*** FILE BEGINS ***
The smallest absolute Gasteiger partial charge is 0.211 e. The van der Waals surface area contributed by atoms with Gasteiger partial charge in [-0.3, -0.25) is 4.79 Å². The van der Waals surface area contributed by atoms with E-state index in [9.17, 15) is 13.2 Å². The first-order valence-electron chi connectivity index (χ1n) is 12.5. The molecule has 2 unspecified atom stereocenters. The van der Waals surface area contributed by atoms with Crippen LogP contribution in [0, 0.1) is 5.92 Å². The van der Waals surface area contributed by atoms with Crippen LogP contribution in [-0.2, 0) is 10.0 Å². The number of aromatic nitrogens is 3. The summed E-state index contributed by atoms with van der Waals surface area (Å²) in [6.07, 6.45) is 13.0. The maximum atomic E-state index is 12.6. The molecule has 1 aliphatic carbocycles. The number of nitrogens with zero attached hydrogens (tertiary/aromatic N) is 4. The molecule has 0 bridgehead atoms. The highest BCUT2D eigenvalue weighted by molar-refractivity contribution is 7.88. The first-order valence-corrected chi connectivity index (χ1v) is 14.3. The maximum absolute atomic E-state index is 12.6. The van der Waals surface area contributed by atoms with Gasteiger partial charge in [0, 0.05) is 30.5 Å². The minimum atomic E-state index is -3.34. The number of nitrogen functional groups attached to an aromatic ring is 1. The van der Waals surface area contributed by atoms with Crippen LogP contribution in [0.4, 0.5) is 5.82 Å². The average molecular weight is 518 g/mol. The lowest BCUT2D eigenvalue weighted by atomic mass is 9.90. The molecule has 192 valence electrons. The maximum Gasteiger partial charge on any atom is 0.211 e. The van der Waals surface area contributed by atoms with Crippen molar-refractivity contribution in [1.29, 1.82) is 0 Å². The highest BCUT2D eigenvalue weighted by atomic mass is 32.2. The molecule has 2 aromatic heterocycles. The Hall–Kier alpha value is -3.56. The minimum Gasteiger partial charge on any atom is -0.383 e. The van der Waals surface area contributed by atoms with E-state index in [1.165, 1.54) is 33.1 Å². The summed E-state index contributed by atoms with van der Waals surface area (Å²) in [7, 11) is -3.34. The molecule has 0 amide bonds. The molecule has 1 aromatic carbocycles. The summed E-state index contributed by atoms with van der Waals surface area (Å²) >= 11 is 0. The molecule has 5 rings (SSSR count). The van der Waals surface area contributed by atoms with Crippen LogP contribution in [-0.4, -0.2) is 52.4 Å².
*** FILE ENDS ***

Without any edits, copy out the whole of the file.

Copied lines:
The smallest absolute Gasteiger partial charge is 0.211 e. The van der Waals surface area contributed by atoms with Gasteiger partial charge in [-0.3, -0.25) is 4.79 Å². The van der Waals surface area contributed by atoms with E-state index in [9.17, 15) is 13.2 Å². The first-order valence-electron chi connectivity index (χ1n) is 12.5. The molecule has 2 unspecified atom stereocenters. The van der Waals surface area contributed by atoms with Crippen LogP contribution in [0, 0.1) is 5.92 Å². The van der Waals surface area contributed by atoms with Crippen LogP contribution in [-0.2, 0) is 10.0 Å². The number of aromatic nitrogens is 3. The summed E-state index contributed by atoms with van der Waals surface area (Å²) in [6.07, 6.45) is 13.0. The maximum atomic E-state index is 12.6. The molecule has 1 aliphatic carbocycles. The number of nitrogens with zero attached hydrogens (tertiary/aromatic N) is 4. The molecule has 0 bridgehead atoms. The highest BCUT2D eigenvalue weighted by molar-refractivity contribution is 7.88. The first-order valence-corrected chi connectivity index (χ1v) is 14.3. The maximum absolute atomic E-state index is 12.6. The van der Waals surface area contributed by atoms with Gasteiger partial charge in [0, 0.05) is 30.5 Å². The minimum atomic E-state index is -3.34. The number of nitrogen functional groups attached to an aromatic ring is 1. The van der Waals surface area contributed by atoms with Crippen LogP contribution in [0.4, 0.5) is 5.82 Å². The average molecular weight is 518 g/mol. The lowest BCUT2D eigenvalue weighted by atomic mass is 9.90. The molecule has 192 valence electrons. The maximum Gasteiger partial charge on any atom is 0.211 e. The van der Waals surface area contributed by atoms with Crippen molar-refractivity contribution in [1.29, 1.82) is 0 Å². The highest BCUT2D eigenvalue weighted by atomic mass is 32.2. The molecule has 2 aromatic heterocycles. The Hall–Kier alpha value is -3.56. The minimum Gasteiger partial charge on any atom is -0.383 e. The van der Waals surface area contributed by atoms with E-state index in [1.165, 1.54) is 33.1 Å². The summed E-state index contributed by atoms with van der Waals surface area (Å²) in [7, 11) is -3.34. The molecule has 0 amide bonds. The molecule has 1 aromatic carbocycles. The summed E-state index contributed by atoms with van der Waals surface area (Å²) >= 11 is 0. The molecule has 5 rings (SSSR count). The van der Waals surface area contributed by atoms with Crippen LogP contribution in [-0.4, -0.2) is 52.4 Å².